Super Publics, Legal Time Machines and Lost in Google

danah boyd is one of the most insightful bloggers on the net and in a recent post she talks about "super publics".

"…In talking about "super publics," I want to get at the altered state ofpublics – what publics look like when they are infused with thefeatures of digital architectures. What does it mean to speak acrosstime and space to an unknown audience? What happens when you cannotpredict who will witness your act because they are not visible now,even though they may be tomorrow? How do people learn to deal with apublic larger and more diverse than the one they learned to make senseof as teenagers? How are teenagers affected by growing up in anenvironment where they can assume super publics? I want to talk aboutwhat it means to speak for all time and space, to audiences you cannotconceptualize…." – link to article

This quote made me think about how the Constitution was written for the super public across time and for that matter, how judges write their opinions knowing that they will be read and interpreted over long periods of time into the future.

I would bet that there someone has studied how case opinion writing has elements of writing with an eye towards the future – and how that makes it different from other kinds of writing.

The left-rigft blogoshphere makes a lot of hay out of juxtaposing a politicians words then and now because changing your mind is a bad thing, but when a judge writes an opinion – its like a time capsule or a message in a bottle that will wash up on thousands of future digital shores with who-knows-what impact.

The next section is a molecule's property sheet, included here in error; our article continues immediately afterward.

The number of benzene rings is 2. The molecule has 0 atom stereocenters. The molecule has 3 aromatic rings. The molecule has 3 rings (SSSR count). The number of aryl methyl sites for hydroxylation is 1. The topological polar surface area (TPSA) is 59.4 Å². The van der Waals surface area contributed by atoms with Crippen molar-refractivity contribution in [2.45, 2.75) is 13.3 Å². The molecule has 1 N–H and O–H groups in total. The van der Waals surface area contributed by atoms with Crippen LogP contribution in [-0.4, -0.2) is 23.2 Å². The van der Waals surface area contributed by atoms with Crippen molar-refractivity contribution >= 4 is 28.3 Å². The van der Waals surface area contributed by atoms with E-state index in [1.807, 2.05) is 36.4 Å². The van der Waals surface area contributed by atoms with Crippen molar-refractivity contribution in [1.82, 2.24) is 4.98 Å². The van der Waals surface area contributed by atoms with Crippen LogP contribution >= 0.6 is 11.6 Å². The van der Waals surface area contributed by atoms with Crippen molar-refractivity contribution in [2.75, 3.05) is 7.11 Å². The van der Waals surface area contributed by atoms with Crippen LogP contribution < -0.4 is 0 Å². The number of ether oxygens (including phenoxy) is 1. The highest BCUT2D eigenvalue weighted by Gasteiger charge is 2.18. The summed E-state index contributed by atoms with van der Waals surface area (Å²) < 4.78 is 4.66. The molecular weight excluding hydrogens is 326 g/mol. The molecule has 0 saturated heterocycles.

This is what makes the Supreme Court so darn interesting. They write for the ages and they know it. Boldness is not a good trait IMHO.

Ms. boyd also says….

"… A reporter recently asked me why kids today have no shame. I told herit was her fault. Media is obsessed with revealing the backstage ofpeople in the public eye – celebrities, politicians, etc. Morerecently, they’ve created a public eye to put people into – Survivor,Real World, etc. Open digital expression systems coupled with globalnetworks took it one step farther by saying that anyone could operateas media and expose anyone else. What’s juicy is what people want tohide and thus, the media (all media) goes after this like hawks. Addthe post-9/11 attitude that if you hide something, you are clearly aterrorist. Should it surprise anyone that teenagers have responded byexposing everything with pride? What better way to react to a superpublic where everyone is working as paparazzi?…"


This reminded me of that old saw about imagining that every one is in their underwear if you are nervous about giving a speech – except in our digital future (and teenage digital present) – everyone is sitting their in their underwear and everyone else is taking pictures. It’s the democratization of Candid Camera or America’s Funniest Videos – except it gets kind of tiresome after awhile.

Maybe that’s the solution to future privacy – not that we will have any, but that we are lost in the crowd. Unfortunately, digital media doesn’t keep us lost if someone is interested.

A few years back, I became lost to Google. In the late 1990’s you could Google ‘John Mayer’ and you find me or some presentation I had given on the first page. Today, it’s all about some singer who won a Grammy and who my niece says is really cool. Maybe my generic name is a blessing?

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